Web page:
The Energy and Petroleum Regulatory Authority (EPRA) has rejected a plan by Kenya Power plan to charge some clients with dollars as well as euros.
The regulator argues that the utility company is currently receiving compensation for dollar fluctuations through forex charges.
Customers buying power are usually charged a forex charge that is used to stabilize foreign exchange fluctuations.
Extra charges are usually channeled for the payment of loans and debts in dollars or euros.
The Kenya Power and Lighting Company (KPLC) plan comes at a time when the Kenyan shilling is losing value against the US dollar.
Currently, for instance, the Kenya shilling trades at a historic low of Sh127.17 against the greenback.
Forex traders attributed the shilling’s weakening to increased dollar demand from oil retailing companies and general goods importers.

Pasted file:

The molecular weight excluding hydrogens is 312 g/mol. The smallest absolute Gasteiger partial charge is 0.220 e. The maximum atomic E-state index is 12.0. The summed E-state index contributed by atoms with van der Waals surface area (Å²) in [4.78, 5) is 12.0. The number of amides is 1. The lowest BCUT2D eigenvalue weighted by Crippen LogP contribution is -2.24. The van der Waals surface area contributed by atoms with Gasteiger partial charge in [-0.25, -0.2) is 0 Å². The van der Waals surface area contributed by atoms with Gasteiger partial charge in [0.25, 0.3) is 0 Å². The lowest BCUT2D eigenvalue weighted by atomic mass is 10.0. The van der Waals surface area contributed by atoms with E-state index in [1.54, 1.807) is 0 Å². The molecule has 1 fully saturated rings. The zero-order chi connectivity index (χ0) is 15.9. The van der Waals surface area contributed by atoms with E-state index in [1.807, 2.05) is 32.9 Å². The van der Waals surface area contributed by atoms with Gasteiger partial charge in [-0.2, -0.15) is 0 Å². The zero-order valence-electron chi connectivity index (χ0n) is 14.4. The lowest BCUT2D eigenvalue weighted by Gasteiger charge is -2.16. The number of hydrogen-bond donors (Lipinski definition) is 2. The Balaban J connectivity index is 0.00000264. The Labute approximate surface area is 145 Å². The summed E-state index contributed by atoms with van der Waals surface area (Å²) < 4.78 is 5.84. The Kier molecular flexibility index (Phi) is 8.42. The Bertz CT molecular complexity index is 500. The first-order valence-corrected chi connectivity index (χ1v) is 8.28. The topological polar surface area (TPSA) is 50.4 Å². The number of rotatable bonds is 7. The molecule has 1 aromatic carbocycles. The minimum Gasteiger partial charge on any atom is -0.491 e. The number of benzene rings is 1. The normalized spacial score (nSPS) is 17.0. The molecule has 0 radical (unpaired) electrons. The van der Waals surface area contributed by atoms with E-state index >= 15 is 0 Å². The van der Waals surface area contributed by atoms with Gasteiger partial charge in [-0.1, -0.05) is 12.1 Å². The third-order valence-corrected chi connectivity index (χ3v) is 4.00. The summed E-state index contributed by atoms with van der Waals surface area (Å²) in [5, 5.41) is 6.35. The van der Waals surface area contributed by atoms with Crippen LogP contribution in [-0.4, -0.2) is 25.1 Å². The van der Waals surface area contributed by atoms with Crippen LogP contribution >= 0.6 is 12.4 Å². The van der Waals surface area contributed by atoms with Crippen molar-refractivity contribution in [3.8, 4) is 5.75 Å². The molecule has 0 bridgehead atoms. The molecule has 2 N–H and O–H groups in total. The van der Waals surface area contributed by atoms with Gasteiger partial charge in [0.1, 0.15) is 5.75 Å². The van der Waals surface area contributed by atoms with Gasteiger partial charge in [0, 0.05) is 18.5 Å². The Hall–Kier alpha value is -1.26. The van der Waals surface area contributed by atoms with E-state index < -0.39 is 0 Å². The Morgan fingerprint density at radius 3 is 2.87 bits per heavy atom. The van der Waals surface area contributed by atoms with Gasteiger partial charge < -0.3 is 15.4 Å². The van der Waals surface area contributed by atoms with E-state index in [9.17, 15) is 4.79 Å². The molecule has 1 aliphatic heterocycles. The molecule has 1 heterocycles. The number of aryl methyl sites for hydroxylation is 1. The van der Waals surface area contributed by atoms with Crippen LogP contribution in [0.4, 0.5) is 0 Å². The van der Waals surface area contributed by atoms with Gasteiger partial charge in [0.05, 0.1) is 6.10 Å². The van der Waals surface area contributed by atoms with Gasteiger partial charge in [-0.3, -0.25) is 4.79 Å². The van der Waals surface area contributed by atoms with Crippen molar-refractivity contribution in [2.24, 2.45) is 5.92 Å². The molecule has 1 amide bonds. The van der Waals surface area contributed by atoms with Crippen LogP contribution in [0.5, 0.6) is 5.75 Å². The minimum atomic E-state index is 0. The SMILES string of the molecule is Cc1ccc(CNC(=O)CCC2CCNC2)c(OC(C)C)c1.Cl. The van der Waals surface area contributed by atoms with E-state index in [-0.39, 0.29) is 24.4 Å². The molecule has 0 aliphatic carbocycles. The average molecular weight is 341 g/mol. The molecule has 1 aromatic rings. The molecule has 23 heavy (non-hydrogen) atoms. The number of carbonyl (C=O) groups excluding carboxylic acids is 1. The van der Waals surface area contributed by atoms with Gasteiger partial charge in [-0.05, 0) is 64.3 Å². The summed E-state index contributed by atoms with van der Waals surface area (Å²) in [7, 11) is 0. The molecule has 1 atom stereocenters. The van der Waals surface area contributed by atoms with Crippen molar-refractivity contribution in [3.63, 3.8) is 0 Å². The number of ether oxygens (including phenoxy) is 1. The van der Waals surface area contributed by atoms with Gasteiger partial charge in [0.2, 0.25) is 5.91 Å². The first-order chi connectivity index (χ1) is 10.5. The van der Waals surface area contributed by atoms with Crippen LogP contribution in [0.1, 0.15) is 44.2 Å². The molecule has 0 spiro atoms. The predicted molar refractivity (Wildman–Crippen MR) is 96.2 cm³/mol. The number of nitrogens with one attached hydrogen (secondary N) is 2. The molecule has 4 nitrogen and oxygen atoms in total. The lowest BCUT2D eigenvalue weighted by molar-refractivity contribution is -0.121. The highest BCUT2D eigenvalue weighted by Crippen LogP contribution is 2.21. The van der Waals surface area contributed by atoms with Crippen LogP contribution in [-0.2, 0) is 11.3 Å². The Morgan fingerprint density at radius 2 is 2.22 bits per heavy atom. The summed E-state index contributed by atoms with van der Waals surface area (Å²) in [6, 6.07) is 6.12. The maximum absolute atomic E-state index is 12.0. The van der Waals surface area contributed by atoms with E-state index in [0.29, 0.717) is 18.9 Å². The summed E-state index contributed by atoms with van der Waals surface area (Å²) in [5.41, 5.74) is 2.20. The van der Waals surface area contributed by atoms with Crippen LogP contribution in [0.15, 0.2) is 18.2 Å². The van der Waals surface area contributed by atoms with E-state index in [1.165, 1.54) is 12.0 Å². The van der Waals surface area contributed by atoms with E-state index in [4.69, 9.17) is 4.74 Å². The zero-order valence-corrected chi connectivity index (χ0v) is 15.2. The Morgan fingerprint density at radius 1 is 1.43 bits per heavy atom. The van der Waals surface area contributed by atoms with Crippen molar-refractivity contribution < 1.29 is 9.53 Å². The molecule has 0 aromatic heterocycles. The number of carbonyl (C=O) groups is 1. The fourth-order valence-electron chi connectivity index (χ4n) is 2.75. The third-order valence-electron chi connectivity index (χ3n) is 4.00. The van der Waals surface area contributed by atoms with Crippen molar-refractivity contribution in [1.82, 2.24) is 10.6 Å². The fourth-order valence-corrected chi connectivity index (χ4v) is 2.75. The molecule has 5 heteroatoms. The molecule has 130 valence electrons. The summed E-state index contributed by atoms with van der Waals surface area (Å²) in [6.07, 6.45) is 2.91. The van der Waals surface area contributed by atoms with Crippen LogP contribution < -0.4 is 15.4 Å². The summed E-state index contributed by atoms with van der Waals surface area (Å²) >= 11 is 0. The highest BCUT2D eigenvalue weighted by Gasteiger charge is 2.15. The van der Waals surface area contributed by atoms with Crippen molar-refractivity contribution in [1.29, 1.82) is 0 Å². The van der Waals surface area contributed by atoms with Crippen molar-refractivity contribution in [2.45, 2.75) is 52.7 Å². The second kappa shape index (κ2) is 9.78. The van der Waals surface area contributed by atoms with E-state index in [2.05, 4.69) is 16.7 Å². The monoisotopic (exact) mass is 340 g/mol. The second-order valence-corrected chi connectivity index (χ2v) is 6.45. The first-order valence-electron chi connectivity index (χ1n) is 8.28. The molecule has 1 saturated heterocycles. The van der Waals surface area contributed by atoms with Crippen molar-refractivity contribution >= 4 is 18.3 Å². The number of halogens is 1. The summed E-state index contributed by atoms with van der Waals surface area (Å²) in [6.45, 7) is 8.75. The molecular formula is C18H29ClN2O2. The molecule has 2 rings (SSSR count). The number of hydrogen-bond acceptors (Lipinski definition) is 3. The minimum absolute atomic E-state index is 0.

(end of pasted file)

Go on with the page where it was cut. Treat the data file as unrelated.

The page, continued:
The depreciating shilling, despite the growth in reserves, means that dollar supply in the market is lower than dollar demand.
A recent report from the International Monetary Fund (IMF) stated that Kenya is experiencing a tight period of forex demand coupled with reduced liquidity in the interbank foreign exchange market as well as a depreciation of the local currency following the war in Ukraine.
In the half year that ended December 31, 2022, KPLC reported an Sh1.1 billion loss compared to an Sh3.82 billion profit posted in the same period in 2021.
The loss was attributed to increased foreign exchange losses as well as the implementation of a 15% reduction in the end-user electricity tariff in January of last year.
As a result of the tariff reduction, the basic electricity revenue for the six-month period decreased by Sh6.69 billion.
On a positive note, the company recorded a 4.4 percent growth in electricity sales to 4,764 GWh for the period compared to a similar period last year.